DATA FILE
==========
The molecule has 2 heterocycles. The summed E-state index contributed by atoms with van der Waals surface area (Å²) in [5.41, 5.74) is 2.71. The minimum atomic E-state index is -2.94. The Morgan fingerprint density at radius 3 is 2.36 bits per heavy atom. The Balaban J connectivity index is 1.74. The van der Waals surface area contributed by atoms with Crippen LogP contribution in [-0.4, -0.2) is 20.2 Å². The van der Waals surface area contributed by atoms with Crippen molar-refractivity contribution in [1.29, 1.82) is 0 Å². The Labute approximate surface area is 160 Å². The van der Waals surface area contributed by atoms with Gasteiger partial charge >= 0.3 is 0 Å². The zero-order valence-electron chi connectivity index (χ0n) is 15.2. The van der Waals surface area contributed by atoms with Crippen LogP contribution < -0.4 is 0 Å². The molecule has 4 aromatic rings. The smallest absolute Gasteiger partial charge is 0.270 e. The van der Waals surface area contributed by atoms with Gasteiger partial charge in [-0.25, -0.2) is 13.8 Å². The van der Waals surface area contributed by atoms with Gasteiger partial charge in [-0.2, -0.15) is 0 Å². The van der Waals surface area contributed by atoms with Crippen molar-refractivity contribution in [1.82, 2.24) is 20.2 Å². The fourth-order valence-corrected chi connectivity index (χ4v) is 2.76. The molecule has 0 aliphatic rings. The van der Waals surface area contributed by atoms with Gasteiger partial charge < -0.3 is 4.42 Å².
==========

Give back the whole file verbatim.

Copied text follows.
The molecule has 2 heterocycles. The summed E-state index contributed by atoms with van der Waals surface area (Å²) in [5.41, 5.74) is 2.71. The minimum atomic E-state index is -2.94. The Morgan fingerprint density at radius 3 is 2.36 bits per heavy atom. The Balaban J connectivity index is 1.74. The van der Waals surface area contributed by atoms with Crippen LogP contribution in [-0.4, -0.2) is 20.2 Å². The van der Waals surface area contributed by atoms with Crippen molar-refractivity contribution in [1.29, 1.82) is 0 Å². The Labute approximate surface area is 160 Å². The van der Waals surface area contributed by atoms with Gasteiger partial charge >= 0.3 is 0 Å². The zero-order valence-electron chi connectivity index (χ0n) is 15.2. The van der Waals surface area contributed by atoms with Crippen LogP contribution < -0.4 is 0 Å². The molecule has 4 aromatic rings. The smallest absolute Gasteiger partial charge is 0.270 e. The van der Waals surface area contributed by atoms with Gasteiger partial charge in [-0.25, -0.2) is 13.8 Å². The van der Waals surface area contributed by atoms with Gasteiger partial charge in [-0.2, -0.15) is 0 Å². The van der Waals surface area contributed by atoms with Crippen molar-refractivity contribution in [1.82, 2.24) is 20.2 Å². The fourth-order valence-corrected chi connectivity index (χ4v) is 2.76. The molecule has 0 aliphatic rings. The van der Waals surface area contributed by atoms with Gasteiger partial charge < -0.3 is 4.42 Å².